A dramatic surge in the international price for rice has U.S. producers planting more fields in an effort to increase profits. But, as VOA's Greg Flakus reports from the rice-growing area of Dayton, Texas, high costs could limit their margins.
Tractors are tilling the land and building earthen rows that will serve as levees once water flows into these fields. This area of southeast Texas is one of the best rice growing areas of the United States. Other states that also produce major amounts of rice include Arkansas, Louisiana and Mississippi.
Ray Stoesser plants rice on more than 1,800 hectares of land in the area near his home in Dayton, Texas and he is hoping the recent jump in prices will help him come out ahead.
"Naturally, we watch the market and the market is better than it has been since 1974 right now," he said. "We can grow rice and make a good yield and we can usually get a second growth, so we will maximize our profits."
The price of rice has more than doubled in the past year, but Stoesser says production costs have also risen.
"Fertilizer went up $80 a ton last week," he added. "It just seems like when we need it, everything goes up. All our suppliers say they cannot get potash and they cannot get phosphorous and, of course, nitrogen is mostly imported into this country right now, so we have to depend on foreign sources for that."
Dwight Roberts is president and Chief Operating officer of the Houston-based U.S. Rice Producers Association. He says rice is the most expensive crop to grow in the United States because it is fully mechanized, so he says farmers in some of the best growing areas for rice are cautious in their planting decisions.
"The bulk of the U.S. rice crop is yet to be planted as we go north into Louisiana and up into Arkansas to the Missouri boot heel," he noted.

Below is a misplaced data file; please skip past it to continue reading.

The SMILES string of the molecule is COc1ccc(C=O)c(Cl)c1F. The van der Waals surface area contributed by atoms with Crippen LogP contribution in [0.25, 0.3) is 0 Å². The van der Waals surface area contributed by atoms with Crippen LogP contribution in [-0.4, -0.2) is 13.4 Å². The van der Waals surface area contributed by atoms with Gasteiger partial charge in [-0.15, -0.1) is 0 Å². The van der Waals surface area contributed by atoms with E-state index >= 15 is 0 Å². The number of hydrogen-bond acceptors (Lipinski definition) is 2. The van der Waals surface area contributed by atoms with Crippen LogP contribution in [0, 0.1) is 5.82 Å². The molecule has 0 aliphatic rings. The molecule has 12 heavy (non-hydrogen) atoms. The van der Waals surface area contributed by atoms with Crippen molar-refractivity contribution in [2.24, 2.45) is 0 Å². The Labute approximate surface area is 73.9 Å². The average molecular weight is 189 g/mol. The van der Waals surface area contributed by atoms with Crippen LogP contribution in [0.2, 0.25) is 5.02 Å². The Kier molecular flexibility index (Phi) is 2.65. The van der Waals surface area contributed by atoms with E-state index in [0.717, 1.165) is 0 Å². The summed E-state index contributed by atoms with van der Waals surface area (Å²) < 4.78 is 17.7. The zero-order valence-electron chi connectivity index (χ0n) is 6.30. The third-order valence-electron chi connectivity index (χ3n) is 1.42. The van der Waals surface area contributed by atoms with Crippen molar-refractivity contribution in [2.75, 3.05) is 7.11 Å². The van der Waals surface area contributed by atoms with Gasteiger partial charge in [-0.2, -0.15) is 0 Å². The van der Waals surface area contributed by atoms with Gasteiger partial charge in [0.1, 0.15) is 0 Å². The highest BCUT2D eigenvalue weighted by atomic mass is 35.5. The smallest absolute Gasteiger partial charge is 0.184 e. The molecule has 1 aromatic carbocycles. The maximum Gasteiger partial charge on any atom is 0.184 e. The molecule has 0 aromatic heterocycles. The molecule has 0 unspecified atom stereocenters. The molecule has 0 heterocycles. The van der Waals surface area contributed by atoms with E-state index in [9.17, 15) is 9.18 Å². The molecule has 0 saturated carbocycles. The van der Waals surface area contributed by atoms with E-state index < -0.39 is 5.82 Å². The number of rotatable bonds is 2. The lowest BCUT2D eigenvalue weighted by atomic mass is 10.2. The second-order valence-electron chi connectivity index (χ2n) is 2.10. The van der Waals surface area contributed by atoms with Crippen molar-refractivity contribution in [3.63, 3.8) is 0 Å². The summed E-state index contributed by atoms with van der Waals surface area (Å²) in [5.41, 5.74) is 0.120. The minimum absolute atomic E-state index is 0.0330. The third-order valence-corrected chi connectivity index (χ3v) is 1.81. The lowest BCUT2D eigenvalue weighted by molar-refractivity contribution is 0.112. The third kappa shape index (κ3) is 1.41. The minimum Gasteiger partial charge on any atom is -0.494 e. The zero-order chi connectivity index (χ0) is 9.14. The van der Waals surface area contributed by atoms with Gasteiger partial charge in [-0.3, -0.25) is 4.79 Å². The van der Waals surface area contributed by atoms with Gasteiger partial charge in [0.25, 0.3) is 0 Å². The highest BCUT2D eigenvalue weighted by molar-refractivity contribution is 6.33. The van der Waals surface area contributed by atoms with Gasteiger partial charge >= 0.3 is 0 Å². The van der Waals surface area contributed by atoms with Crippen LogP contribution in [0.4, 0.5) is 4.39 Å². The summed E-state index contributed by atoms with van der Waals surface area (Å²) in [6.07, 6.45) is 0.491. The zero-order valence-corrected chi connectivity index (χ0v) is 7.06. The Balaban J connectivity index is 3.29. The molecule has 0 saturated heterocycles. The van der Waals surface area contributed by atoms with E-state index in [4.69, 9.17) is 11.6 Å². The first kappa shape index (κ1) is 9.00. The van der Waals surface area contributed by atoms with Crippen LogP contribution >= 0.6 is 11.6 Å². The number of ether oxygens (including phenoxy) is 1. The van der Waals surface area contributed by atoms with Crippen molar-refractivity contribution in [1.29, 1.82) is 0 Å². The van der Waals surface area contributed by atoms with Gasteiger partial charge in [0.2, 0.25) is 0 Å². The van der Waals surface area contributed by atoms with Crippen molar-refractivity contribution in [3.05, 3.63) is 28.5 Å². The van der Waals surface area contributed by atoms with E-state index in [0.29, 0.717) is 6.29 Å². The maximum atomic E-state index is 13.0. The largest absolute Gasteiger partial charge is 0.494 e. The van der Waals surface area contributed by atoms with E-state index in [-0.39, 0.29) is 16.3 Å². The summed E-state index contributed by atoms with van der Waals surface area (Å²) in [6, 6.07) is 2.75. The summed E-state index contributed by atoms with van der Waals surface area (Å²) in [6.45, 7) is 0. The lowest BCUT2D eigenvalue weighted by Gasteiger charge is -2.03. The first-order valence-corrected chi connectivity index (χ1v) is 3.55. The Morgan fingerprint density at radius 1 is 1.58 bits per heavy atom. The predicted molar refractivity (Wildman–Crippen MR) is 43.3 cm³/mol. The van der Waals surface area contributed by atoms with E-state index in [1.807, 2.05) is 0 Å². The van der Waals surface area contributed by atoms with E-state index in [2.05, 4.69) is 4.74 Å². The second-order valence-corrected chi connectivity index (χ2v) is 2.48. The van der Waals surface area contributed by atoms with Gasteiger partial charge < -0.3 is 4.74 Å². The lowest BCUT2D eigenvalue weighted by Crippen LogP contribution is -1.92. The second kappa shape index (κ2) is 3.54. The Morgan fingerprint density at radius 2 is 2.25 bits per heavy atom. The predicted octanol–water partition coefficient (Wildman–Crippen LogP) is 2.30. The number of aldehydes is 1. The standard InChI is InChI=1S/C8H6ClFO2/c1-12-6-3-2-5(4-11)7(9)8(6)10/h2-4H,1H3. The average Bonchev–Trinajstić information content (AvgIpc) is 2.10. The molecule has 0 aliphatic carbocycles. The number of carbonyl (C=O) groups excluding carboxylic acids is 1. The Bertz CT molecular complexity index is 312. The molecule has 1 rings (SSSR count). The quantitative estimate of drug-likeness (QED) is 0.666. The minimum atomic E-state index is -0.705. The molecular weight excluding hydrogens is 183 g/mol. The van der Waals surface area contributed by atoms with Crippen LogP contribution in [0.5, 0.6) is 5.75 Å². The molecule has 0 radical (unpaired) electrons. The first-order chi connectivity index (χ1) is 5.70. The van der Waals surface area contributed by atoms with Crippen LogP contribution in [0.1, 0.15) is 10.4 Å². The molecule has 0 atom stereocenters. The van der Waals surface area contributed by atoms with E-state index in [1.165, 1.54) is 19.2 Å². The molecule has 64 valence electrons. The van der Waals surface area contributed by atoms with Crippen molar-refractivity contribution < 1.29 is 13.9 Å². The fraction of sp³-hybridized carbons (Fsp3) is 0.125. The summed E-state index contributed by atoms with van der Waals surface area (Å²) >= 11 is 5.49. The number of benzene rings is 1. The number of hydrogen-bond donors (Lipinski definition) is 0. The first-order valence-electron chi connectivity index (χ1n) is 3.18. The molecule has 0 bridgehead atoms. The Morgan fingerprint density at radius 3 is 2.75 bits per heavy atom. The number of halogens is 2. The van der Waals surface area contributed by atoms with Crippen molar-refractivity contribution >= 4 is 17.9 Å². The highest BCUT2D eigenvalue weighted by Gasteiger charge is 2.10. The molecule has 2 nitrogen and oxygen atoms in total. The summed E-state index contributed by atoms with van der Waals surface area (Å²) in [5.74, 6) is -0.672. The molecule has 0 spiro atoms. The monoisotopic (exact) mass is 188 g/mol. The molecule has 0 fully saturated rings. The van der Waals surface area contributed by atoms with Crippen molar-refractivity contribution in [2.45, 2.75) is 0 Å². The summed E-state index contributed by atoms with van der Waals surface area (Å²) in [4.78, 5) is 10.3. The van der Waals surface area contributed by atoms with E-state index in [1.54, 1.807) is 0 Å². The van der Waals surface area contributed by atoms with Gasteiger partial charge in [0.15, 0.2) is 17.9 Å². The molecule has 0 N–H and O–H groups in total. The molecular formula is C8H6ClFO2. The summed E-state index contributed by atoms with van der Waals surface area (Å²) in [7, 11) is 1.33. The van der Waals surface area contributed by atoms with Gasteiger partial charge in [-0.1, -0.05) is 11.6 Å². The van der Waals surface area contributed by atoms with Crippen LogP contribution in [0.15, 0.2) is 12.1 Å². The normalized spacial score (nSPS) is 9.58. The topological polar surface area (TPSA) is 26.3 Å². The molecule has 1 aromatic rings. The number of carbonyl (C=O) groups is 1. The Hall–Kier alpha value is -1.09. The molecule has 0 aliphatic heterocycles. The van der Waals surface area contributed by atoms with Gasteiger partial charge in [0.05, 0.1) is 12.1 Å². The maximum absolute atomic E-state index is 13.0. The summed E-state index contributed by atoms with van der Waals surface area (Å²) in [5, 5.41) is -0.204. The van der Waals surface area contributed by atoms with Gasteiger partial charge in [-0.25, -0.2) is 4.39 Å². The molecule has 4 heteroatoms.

Roberts says the United States exports about half the rice it produces, so when prices are low on the world market, farmers tend to shift production to crops that are more profitable at home, like corn and soybeans. The price of both of those crops has risen sharply in recent years because of their use in making bio-fuels.
Dwight Roberts says the reason for the international shortage of rice has to do, in many cases, with government policies in nations where prices for consumers were subsidized without providing incentives for farmers. He also blames drought in Australia, where rice production has virtually come to a halt, and an increase in demand driven by population growth.
"Economists predict that the world population will grow by one billion people during the next 10 years and the middle class will grow by 1.8 billion people and 600 million of those are in China, and when people move up in the economic chain they want to eat better, they want more protein, which requires more grain and more fuels to produce it," he said.
Growth in population has also contributed to urban sprawl. The loss of arable land to housing, roads and other infrastructure has also reduced the world's rice production.
Dwight Roberts says all of these factors have come together to reduce the amount of rice available.
"We have seen in a number of countries including Vietnam, Thailand, the United States, India, Pakistan and, to some degree, in Uruguay and Argentina, we have seen reductions and so now it is a simple case of supply and demand and we have gotten to a point where world stocks of rice are at the lowest today since the early 1970's and we have had a lot of population growth since then, so there is a very tight supply and Third World consumers in particular are hurting right now," he added.
Increased production in the United States will help alleviate the rice shortage in some parts of the world. The United States has promised to help the Philippines, which imports about 15 percent of the rice consumed in the country and is facing severe shortages. But overall, the demand for this grain worldwide is likely to outpace production, keeping the price high and promoting social unrest in poor nations where food supplies are low.